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Babyproofing your home

These simple changes can help keep babies safe and parents sane.

Article Author: Juice Staff

Article Date:

A baby investigates cabinets with baby locks.
Childproof locks are especially important on cabinets where you store cleaning products or harsh chemicals.

Babyproofing your home may not seem urgent — babies aren’t mobile for months after birth, so some parents hope to keep their home the way it is until absolutely necessary. But in reality, any time before your due date is exactly the right time to begin babyproofing.

“It’s scary to think that babies younger than 1 year old have a rate of unintentional, injury-related death equal to that of teen drivers!” said Cynthia Dennis, RN, coordinator of Safe Kids Northeast Florida. "But learning a few key safety tips at each stage of your baby’s development, such as creating safe sleep environments and actively supervising your child around water, is a great way to ensure that your baby will grow up curious and active, but safe.”

As babies develop, they begin learning and exploring rapidly. They may decide to tug on the oven door before you realize they’re learning to pull up and stand, which can lead to a serious injury.

As new parents, you deserve the peace of mind offered by a babyproofed home. Here are some tips for each area of the house:

Living room

  • Cover the sharp corners of coffee tables.
  • Use childproof baby gates to block off unsafe areas, and install them at the top and bottom of staircases to prevent falls.
  • Secure unstable or top-heavy furniture to the wall using brackets, braces or wall straps. As your baby learns to pull up and stand, these could become tipping hazards.
  • Check your TV’s stability. Some flat screens are wobbly when their stands are bumped. Mount flat-screen TVs on the wall to prevent them falling off of the stand.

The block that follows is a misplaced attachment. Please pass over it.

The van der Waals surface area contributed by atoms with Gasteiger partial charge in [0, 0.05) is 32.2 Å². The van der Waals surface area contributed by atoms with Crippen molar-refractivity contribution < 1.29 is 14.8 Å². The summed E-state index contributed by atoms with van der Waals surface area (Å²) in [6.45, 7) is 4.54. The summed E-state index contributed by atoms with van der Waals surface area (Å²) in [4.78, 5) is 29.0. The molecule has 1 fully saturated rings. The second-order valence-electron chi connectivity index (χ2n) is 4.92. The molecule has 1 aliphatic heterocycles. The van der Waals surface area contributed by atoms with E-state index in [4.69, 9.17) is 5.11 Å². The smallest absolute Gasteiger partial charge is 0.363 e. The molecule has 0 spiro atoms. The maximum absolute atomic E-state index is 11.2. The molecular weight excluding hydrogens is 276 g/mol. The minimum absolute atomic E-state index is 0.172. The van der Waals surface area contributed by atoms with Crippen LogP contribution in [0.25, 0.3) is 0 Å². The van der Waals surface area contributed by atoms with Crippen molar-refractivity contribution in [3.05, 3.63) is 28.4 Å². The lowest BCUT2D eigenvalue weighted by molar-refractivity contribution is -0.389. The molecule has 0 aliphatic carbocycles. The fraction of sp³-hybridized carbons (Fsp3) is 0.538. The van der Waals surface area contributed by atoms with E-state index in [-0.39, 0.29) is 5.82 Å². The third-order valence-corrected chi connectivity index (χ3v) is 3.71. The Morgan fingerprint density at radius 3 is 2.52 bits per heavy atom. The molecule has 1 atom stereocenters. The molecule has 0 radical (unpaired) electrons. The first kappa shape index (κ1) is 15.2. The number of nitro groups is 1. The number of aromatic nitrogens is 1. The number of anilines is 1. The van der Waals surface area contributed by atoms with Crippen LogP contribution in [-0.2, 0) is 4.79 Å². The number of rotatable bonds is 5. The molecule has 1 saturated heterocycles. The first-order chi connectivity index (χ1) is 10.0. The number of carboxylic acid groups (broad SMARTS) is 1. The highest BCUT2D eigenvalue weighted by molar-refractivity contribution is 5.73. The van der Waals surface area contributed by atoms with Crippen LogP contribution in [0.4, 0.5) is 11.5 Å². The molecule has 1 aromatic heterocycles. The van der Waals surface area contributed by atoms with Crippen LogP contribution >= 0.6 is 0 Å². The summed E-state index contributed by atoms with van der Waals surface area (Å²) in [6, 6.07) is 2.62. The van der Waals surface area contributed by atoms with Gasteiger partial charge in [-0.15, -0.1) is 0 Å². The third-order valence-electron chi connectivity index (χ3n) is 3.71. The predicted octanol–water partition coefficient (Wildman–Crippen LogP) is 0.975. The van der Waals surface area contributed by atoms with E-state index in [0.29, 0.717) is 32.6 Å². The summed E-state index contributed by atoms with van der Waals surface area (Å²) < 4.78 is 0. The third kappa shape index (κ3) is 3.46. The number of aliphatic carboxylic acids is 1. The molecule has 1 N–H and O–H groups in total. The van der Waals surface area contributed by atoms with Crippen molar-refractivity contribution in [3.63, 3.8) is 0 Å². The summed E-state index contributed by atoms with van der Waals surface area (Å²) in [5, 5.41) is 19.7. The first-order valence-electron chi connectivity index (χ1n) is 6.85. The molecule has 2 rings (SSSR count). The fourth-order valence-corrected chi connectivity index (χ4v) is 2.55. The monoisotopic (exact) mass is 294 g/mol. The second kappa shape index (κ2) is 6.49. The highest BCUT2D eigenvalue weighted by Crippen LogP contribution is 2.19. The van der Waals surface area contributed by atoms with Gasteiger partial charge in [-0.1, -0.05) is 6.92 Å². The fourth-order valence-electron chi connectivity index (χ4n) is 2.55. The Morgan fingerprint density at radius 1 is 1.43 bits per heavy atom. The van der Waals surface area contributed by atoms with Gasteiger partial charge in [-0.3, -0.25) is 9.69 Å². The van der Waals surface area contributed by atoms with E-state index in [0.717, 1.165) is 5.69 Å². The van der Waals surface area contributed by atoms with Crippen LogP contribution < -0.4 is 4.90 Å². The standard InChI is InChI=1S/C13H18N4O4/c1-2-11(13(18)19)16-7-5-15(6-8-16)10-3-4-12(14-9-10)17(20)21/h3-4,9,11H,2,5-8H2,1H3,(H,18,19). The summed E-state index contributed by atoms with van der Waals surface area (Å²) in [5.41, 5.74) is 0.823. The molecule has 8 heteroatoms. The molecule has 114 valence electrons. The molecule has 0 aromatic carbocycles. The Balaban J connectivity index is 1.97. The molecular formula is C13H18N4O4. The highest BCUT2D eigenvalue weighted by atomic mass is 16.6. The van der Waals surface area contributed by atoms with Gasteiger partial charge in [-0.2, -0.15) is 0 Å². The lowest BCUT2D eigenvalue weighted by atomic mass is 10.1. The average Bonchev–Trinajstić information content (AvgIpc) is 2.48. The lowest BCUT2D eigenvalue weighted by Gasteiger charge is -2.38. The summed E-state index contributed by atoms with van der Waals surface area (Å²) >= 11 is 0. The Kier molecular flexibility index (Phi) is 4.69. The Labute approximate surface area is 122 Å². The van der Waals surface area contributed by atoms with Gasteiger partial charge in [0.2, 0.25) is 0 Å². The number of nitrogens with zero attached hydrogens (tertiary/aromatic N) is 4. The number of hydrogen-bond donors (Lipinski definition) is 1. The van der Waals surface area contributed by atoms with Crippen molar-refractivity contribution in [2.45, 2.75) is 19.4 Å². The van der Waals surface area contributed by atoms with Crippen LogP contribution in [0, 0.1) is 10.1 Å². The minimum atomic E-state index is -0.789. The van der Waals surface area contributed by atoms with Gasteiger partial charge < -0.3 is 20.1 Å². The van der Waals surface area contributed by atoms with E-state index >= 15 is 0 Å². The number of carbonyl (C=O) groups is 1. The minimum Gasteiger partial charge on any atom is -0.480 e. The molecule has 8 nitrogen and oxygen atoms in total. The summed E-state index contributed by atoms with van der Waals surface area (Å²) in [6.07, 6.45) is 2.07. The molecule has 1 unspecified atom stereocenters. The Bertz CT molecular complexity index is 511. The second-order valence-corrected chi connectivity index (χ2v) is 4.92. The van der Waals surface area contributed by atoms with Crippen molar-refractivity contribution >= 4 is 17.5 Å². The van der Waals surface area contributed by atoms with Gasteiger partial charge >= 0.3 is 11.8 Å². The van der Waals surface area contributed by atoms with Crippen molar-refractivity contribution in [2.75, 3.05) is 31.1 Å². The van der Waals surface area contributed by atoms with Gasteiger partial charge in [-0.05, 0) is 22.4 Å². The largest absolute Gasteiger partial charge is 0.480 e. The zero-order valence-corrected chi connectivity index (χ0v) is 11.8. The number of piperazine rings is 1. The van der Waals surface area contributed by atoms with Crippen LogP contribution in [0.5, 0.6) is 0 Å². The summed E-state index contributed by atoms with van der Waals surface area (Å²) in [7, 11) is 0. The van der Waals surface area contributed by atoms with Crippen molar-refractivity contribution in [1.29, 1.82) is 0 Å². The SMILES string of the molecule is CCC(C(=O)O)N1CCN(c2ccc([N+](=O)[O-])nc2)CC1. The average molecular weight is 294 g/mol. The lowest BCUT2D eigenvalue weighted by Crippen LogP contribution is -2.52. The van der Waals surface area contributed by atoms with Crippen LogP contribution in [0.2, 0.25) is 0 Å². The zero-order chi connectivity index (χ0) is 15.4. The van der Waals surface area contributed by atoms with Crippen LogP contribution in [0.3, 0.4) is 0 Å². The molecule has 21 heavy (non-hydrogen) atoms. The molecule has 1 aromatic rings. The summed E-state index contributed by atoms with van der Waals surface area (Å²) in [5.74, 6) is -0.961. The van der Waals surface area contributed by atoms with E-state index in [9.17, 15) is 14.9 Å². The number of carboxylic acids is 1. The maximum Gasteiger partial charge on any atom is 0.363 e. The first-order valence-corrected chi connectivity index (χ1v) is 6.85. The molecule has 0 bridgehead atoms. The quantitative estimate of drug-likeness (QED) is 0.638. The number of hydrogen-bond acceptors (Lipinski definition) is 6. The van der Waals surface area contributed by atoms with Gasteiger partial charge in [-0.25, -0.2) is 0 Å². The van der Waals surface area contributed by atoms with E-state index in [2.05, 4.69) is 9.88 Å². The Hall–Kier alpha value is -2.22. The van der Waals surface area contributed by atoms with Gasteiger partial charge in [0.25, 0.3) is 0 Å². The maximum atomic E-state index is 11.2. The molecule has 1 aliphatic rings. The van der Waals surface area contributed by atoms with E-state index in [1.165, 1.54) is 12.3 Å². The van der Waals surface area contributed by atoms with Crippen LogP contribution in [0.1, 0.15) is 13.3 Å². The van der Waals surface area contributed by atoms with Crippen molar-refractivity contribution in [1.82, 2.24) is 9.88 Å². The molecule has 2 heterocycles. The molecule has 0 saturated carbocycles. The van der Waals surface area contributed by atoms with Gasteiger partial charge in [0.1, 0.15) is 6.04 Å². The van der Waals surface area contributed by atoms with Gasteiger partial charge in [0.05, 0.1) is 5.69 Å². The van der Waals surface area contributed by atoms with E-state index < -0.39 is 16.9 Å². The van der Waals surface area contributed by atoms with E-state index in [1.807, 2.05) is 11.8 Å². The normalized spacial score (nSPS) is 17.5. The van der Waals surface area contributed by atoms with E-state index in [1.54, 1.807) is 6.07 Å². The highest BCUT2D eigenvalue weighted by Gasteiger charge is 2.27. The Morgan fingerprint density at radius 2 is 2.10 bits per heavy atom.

Kitchen

  • Install an oven lock so your baby can’t pull the door open, and buy covers to prevent tinkering with the knobs on gas stoves.
  • Cook using the back burner of your stove and turn pot handles away from the edge. Place hot foods and liquids away from the edge of counters and tables so your baby or toddler can’t pull them down.
  • Place childproof locking mechanisms on cabinets where you store detergents, laundry pods and cleaning products. While many people store these items under the kitchen sink, move them to a higher place that is not eye-level or within reach for small children.
  • Keep sharp objects, like kitchen knives, in a childproof cabinet or drawer.

Bedrooms

  • Install stops on dresser drawers to keep them from being pulled all the way out. If your baby opens multiple drawers, the weight becomes unbalanced and the dresser can tip over.
  • Take safe sleep precautions, like removing blankets, bumpers and toys from your baby’s crib. All your child needs is a firm mattress and fitted sheet.
  • Place your baby’s crib and other furniture away from windows and blinds. When strings or cords are within your baby’s reach, they are a strangulation risk.

Bathrooms

  • Keep a water thermometer near where you bathe your baby and always check the bath temperature every time. The right temperature for baby’s bath is no more than 100 degrees Fahrenheit.
  • Set the thermostat on your water heater to 120 degrees Fahrenheit to prevent scalding as your baby gets older and may try to turn the bath knobs. Cover tub knobs and faucets with silicone covers to prevent burns.
  • Use nonslip rubber bath mats.
  • Keep razors, scissors, nail files and sharp objects out of baby’s reach.
  • Make sure all medications are stored out of reach in childproof containers.

Throughout the house

  • Lock all windows and consider installing window guards to prevent children from opening and falling out of a window.
  • Use covers on all electrical sockets.
  • Search your home for any remotes or gadgets containing coin-sized lithium batteries. Secure the battery compartments with tape and keep them out of your baby’s sight and reach.
  • Unplug and store any items that heat up quickly, like irons, hair dryers or hair straighteners. This will prevent baby from pushing buttons and accidentally getting burned.
  • Get into the habit of scanning the floor for small items that could cause choking if your baby decides to investigate them with his mouth. Developing babies learn by exploring tastes and textures. Even if your baby doesn't always behave this way, once he begins teething you may find he's more likely to put new things into his mouth to help soothe pain.
  • Don’t leave your baby unattended on a bed, changing table or other high surfaces.
  • If you have a pool, install a fence and gate with an alarm to make sure your baby can’t wander near the water unsupervised.

For more information about keeping infants, toddlers and older children safe at home, visit wolfsonchildrens.com/safekids. 

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